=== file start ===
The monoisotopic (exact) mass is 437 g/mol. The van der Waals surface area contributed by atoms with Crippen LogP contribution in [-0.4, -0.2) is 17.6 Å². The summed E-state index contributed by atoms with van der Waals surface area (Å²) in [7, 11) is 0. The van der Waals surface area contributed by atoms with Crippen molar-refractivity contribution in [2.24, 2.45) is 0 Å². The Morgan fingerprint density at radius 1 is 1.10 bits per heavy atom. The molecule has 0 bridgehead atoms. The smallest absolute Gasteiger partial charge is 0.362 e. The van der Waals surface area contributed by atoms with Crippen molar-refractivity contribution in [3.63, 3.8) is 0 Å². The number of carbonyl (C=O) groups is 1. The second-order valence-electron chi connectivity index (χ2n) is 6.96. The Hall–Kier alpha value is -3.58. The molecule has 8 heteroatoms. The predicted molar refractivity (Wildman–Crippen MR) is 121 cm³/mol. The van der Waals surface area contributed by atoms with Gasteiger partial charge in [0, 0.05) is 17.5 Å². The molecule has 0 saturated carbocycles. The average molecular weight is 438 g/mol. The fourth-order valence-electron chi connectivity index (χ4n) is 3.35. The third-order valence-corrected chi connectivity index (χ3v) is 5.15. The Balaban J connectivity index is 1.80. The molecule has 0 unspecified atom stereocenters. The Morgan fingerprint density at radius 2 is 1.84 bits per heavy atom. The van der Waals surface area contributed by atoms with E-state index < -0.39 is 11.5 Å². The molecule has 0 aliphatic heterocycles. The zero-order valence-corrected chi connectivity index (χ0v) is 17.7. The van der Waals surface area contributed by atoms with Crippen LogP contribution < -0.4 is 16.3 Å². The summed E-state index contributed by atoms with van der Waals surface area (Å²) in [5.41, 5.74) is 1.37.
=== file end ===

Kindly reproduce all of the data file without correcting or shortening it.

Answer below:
The monoisotopic (exact) mass is 437 g/mol. The van der Waals surface area contributed by atoms with Crippen LogP contribution in [-0.4, -0.2) is 17.6 Å². The summed E-state index contributed by atoms with van der Waals surface area (Å²) in [7, 11) is 0. The van der Waals surface area contributed by atoms with Crippen molar-refractivity contribution in [2.24, 2.45) is 0 Å². The Morgan fingerprint density at radius 1 is 1.10 bits per heavy atom. The molecule has 0 bridgehead atoms. The smallest absolute Gasteiger partial charge is 0.362 e. The van der Waals surface area contributed by atoms with Crippen molar-refractivity contribution in [3.63, 3.8) is 0 Å². The number of carbonyl (C=O) groups is 1. The second-order valence-electron chi connectivity index (χ2n) is 6.96. The Hall–Kier alpha value is -3.58. The molecule has 8 heteroatoms. The predicted molar refractivity (Wildman–Crippen MR) is 121 cm³/mol. The van der Waals surface area contributed by atoms with Gasteiger partial charge in [0, 0.05) is 17.5 Å². The molecule has 0 saturated carbocycles. The average molecular weight is 438 g/mol. The fourth-order valence-electron chi connectivity index (χ4n) is 3.35. The third-order valence-corrected chi connectivity index (χ3v) is 5.15. The Balaban J connectivity index is 1.80. The molecule has 0 unspecified atom stereocenters. The Morgan fingerprint density at radius 2 is 1.84 bits per heavy atom. The van der Waals surface area contributed by atoms with E-state index < -0.39 is 11.5 Å². The molecule has 0 aliphatic heterocycles. The zero-order valence-corrected chi connectivity index (χ0v) is 17.7. The van der Waals surface area contributed by atoms with Crippen LogP contribution < -0.4 is 16.3 Å². The summed E-state index contributed by atoms with van der Waals surface area (Å²) in [5.41, 5.74) is 1.37.